Marketing for exit goals is subtly different to general marketing, because throughout your messages and positioning you will have one eye on potential buyers, as well as your target customer base. A strategic marketing approach will help you to tailor your content to appeal to the most lucrative buyer profiles, recognising that different types of business investor will have different expectations and valuations.

Transparency builds trust, which is essential in any business transaction but even more so when preparing for sale. A strong portfolio of clear and authentic marketing content – across your websites, blog, and social platforms – will help inform potential buyers about your business’s past record, present activities, and future potential, adding a sense of security and authenticity.

Consistent growth and success

When reviewing your financial history, a potential buyer will often value steady profitability and sustained growth over wild swings of famine and feast. When preparing for a sale, therefore, prioritise those marketing tactics that cultivate consistent and steady growth in an upward financial trajectory, with strong focus on customer retention and brand development.

Key Performance Indicators (KPIs) for exit-oriented marketing

It’s very difficult to improve what you don’t measure, so implementing the right KPIs into your exit-focused marketing strategy will give you the insight you need to refine and elevate your methods over time.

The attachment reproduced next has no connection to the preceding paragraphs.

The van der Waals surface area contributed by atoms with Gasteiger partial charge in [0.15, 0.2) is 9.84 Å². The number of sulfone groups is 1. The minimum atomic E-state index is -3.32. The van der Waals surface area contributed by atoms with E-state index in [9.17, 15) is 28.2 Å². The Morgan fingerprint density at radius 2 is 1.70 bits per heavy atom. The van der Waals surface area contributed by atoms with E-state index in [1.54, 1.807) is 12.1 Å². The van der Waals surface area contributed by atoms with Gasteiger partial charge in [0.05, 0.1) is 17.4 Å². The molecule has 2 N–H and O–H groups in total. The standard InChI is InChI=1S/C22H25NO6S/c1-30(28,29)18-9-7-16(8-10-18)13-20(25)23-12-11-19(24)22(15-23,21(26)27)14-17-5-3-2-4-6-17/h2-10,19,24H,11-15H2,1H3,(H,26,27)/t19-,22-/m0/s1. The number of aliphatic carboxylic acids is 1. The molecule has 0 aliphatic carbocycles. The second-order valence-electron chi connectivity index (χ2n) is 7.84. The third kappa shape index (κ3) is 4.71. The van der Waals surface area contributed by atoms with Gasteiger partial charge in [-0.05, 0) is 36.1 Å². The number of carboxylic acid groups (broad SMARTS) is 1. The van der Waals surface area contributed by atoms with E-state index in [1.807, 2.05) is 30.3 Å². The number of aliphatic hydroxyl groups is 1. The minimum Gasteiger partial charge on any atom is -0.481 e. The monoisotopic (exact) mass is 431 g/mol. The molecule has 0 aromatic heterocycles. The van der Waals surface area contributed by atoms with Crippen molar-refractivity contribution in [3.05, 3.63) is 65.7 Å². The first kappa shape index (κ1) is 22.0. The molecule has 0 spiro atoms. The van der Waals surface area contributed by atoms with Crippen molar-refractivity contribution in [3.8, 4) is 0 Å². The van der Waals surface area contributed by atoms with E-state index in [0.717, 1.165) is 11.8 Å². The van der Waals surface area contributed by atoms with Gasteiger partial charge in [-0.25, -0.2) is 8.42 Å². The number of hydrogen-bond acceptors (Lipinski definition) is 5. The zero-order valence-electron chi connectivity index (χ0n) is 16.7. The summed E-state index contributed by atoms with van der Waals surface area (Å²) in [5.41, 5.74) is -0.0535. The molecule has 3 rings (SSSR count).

• Financial metrics – keep track of your cash flow and EBITDA (Earnings before interest, Taxes, Depreciation, Amortisation) to demonstrate your company’s clear financial health and trajectory.

  • Customer retention – high customer retention rates and strong customer lifetime value can significantly increase the perceived value of your business. Closely monitor your customer churn rate and implement strategies to improve retention, such as enhanced customer support and loyalty programmes.

  • Digital engagement – visibility is the first essential step in building a strong online presence, but isn’t the be all and end all; the goal is to be more engaging. Metrics to track include website traffic, social shares and other interactions on social media, and email open rates. These indicate the level of interest in your brand and buy-in from your potential customers and are likely to be closely scrutinised by potential buyers. Exit-focused KPIs should seek to maximise engagement across all your digital channels, with a clear link to a strong conversion rate.

  • Brand value – your brand is like your business’s soul, an intangible presence that makes your enterprise unique and, although difficult to quantify in terms of pounds and pence, can strongly influence your sales value. It’s possible to get an idea of your brand’s worth through market research, various brand valuation models, and customer surveys. A high perceived brand value often directly translates into a higher business valuation.

Find out more

A cohesive and well-designed digital marketing strategy can help you implement the concrete actions needed to achieve your exit goals. To find out more, please get in touch with one of our inbound marketing specialists today by calling 01332 215152.

Click here to claim your free inbound marketing assessment by JDR Group to help your attract more website visitors, generate more leaders, and increase your sales.